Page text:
Ignore the White House; the US’s economic outlook depends on Congress and Covid

Monday, 10/05/2020

The world’s economies are struggling with the ravages of a year unlike any in living memory. And the US is experiencing a presidential election like no other; yet whoever sits in the White House in January 2021, Congress will determine whether the next president can implement his agenda. Ahead of weeks of market volatility, with cash and government bonds offering negative yields, we argue that investors should stand ready to grab opportunities in equities.

Monday, 10/05/2020 - 09:17
Adrien Pichoud Chief Economist & Senior Portfolio Manager

The race for the White House matters less than the fight to control Congress and the legislative agenda. From an economic point of view, regardless of how the Covid-19 pandemic develops, the presidential race will not alter the need to focus on recovery. Despite the geopolitical tensions and stakes for US democracy, we therefore do not see a scenario after 3 November that would significantly change the American economy’s underlying health, nor the global ‘Japanification’ picture of historically-low interest rates and growth.

A clean sweep by one party of the Presidency, the House of Representatives and the Senate would, we believe, be the most market-disruptive outcome, by giving the next administration a free hand in shaping the US legislative agenda. But this is not our expectation. We anticipate a still-split Congress that would limit the ambitions of either president. Under current polling, we think that this Congressional status quo is the most likely result, and will be driven by disagreements over handling the pandemic.


Polls and bookmakers all point to Democrat nominee Joe Biden winning the presidency, the Democrats retaining control of the House of Representatives and Republicans maintaining their Senate majority. President Donald Trump began to lag in opinion polls around the arrival of the pandemic in the US, which at the time of writing has killed almost 210,000 Americans.

Before March, Mr Trump was happy to run a re-election campaign on the strengths of the American economy and many investors anticipated a second Republican administration. Covid-19 has forced the President to switch tactics, stirring social and racial tensions while disclosures about his tax returns suggest that he literally cannot afford to lose. But Mr Trump cannot now avoid the subject of Covid-19. Just one month before the vote, the president has tested positive for the virus, triggering discussion around his capacity to lead, and campaign.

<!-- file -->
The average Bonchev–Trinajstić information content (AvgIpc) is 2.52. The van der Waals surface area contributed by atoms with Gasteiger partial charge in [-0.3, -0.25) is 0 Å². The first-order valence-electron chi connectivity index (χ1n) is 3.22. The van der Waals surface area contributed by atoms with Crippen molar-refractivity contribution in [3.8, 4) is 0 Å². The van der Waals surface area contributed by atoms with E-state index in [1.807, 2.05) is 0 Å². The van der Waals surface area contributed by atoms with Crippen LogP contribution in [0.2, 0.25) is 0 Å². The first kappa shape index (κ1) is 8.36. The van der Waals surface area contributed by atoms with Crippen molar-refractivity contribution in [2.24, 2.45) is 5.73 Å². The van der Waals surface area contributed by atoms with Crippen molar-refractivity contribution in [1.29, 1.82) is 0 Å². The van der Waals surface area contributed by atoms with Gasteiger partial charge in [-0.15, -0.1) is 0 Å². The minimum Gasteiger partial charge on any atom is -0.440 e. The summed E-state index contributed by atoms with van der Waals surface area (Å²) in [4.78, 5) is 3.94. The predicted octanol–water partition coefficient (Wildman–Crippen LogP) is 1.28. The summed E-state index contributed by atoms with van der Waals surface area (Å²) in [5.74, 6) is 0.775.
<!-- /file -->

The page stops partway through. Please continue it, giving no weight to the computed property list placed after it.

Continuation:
After the election, the greatest political risk for investors would be a contested result. Mr Trump has repeatedly cast doubt on the validity of the ballot and refused to commit to a peaceful handover. That sets the stage for legal challenges, social unrest and market volatility.

A Covid-driven consensus

In the run up to the vote, investors should not be too distracted by the noise of the presidential campaign season. For all its polarized politics, in the US the pandemic has created a broad consensus around the need for the federal government to support businesses and wages.

With the Federal Reserve committed to maintaining very low interest rates, creating historically cheap financing conditions as it absorbs rising debts through asset purchase programs, whoever is elected president is likely to have fewer fiscal constraints than his predecessors.

The partisan differences then are not about whether to compensate firms and employees for their loss of income but how much to pay. This means that fiscal policy next year can be more proactive with fewer constraints on government spending, creating far-reaching possibilities for infrastructure projects.